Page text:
@heidihThe black-eyed peas questioners have been from the US and maybe one from Canada. 
 

@Kim ShookMost have not questioned hamburger steaks, but enough have to make me wonder about it. Again, US citizens.  The woman who asked how much was steak and how much of it was hamburger was from Connecticut.

 

You seemed to get only morons who were yankees. 

The view from up here is different   😉

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1 hour ago, patti said:

People who choose Road Scholar programs are people who’ve travelled extensively, both nationally and internationally. .... They were also well educated. It was rare to have someone in the program who did not have at least a bachelor’s degree, and many with higher degrees.

I totally understand but (and I hate people who say "Yes, but..." 😄) I have a handful of friends and relatives who have multiple degrees, have been all over the world

but have somehow remained untravelled and culturally tone-deaf.   Social obtuseness, if you will.   Their professional and business success has allowed them to swashbuckle through life without noticing their negative effects on people around them.    I don't think they qualify as mentally ill bur rather monumental PIAs.  

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2 minutes ago, Margaret Pilgrim said:

Social obtuseness, if you will.   Their professional and business success has allowed them to swashbuckle through life without noticing their negative effects on people around them.    I don't think they qualify as mentally ill bur rather monumental PIAs.  


Ohhh, I like that. Social obtuseness. Yes! Agree on all points. PIA fo’ sho’.🤣

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@Margaret Pilgrimmention entitled people.  Speaking of which...

 

There was a program that started in New Orleans (three nights), then on to Baton Rouge for two nights, and finally to Lafayette for four nights. This program was coordinated with the New Orleans Road Scholar and I didn’t meet the group until they arrived in Lafayette, when I took over.

 

Hotel staff knew me, as I’d been hosting groups there for five years, but they weren’t necessarily familiar with the New Orleans group leader, or their bus driver. 
 

We were having dinner, and dessert was being served. I was seated with the New Orleans group leader and the bus driver and our table was near the others. The server knew me, and also knew not to serve me dessert. He served the other two at the table and moved on. I overheard a woman at the next table asking him why we were served before she was.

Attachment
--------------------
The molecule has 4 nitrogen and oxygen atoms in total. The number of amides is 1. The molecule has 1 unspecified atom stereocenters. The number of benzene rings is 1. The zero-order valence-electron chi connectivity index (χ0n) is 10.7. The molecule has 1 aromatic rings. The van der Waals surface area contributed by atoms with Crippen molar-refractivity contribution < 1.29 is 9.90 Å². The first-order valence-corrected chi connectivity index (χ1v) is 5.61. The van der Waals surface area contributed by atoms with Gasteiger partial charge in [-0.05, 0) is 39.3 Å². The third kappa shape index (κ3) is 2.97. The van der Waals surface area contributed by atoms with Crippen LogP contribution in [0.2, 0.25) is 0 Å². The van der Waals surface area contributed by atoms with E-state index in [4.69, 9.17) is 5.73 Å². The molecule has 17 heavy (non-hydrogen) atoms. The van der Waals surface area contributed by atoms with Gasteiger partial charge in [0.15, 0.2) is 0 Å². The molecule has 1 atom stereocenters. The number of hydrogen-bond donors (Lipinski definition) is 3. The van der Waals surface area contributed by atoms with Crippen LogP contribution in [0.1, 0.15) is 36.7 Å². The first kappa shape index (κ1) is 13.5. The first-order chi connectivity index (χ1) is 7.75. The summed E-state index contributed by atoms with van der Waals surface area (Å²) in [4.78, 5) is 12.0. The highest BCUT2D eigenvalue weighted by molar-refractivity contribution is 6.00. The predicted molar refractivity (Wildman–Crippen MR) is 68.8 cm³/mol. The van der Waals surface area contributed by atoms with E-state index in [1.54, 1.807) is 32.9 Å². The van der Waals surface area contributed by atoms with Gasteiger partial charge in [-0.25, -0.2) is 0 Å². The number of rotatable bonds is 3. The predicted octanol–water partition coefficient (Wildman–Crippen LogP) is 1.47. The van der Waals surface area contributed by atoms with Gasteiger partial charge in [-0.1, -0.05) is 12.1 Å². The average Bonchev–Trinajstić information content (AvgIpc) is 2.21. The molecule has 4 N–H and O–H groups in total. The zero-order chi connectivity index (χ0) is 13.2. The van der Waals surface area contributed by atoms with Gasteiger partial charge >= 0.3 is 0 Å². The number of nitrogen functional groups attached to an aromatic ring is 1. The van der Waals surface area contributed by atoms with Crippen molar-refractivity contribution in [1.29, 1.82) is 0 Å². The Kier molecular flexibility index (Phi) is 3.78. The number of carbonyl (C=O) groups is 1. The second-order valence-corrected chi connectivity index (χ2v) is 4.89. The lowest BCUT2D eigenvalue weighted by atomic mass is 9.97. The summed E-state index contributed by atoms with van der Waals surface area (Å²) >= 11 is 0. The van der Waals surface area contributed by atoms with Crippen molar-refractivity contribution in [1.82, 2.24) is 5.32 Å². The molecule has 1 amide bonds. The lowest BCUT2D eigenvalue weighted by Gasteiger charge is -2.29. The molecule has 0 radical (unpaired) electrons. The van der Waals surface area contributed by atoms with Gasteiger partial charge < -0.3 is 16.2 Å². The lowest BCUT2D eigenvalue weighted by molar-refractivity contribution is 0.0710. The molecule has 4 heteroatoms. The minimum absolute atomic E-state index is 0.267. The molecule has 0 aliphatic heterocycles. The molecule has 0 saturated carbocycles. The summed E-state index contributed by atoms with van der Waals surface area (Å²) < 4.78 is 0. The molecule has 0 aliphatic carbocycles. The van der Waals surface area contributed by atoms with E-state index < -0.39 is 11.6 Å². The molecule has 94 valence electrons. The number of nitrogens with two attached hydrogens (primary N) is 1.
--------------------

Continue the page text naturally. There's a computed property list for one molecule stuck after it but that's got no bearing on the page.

He seemed puzzled. “Ma’am?”

 

Her, in a very ugly tone of voice: “I want to know what your thought process was to serve THEM before you served ME.”

 

Him: “Ma’am, I’m so sorry. I was just working my way around the room. Your table is next.”

 

Her: Exasperated sigh.

 

I know the other two people didn’t hear any of this as they were busy talking. I said nothing at the time, but the next day, I pulled her aside and explained that while our server knew who I was, and that I wasn’t taking dessert, he had no idea that the other two people weren’t just a part of the group. (I was giving her a chance to redeem herself, and hoping she’d be apologetic.)

 

”Oh, he had to know that was the bus driver! It was obvious! That’s ridiculous.”

 

I didn’t respond and I walked away, but oh, the thoughts going through my head! First of all, he wasn’t wearing a uniform of any kind that would indicate he was a bus driver. What he was, was Black, so of course the server should have known that he should be served last!  I was appalled. We’d call her a Karen these days.

 

She never redeemed herself. While she seemed pleasant within her circle of friends, she was an unsmiling grump in any of our interactions.

 

PS - I spoke to our server after the incident, concerned with the way he’d been spoken to. He was the nicest young man who was working his way through school. He told me he had developed a thick skin and wasn’t bothered by her tone at all.

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14 minutes ago, patti said:

He told me he had developed a thick skin and wasn’t bothered by her tone at all.

 

If I have learned anything in my 66 years of life on this planet, it's that the above is the key to getting along.

 

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26 minutes ago, kayb said:

 

If I have learned anything in my 66 years of life on this planet, it's that the above is the key to getting along.

 

I have a sticky notes on my dresser mirror which I use as a vision board kinda thing  The trio say "Drop the rocks, thick skin, and pause before speaking.

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So am I depressing y'all with these posts? My original intent was to be lighthearted. Also, there were many delightful people on these programs. I wouldn't have been able to deal with the few challenging personalities as easily if they weren't mostly really go with the flow personalities. In every single program there were people who were appreciative, supportive, fun, validating, and positive.

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3 minutes ago, patti said: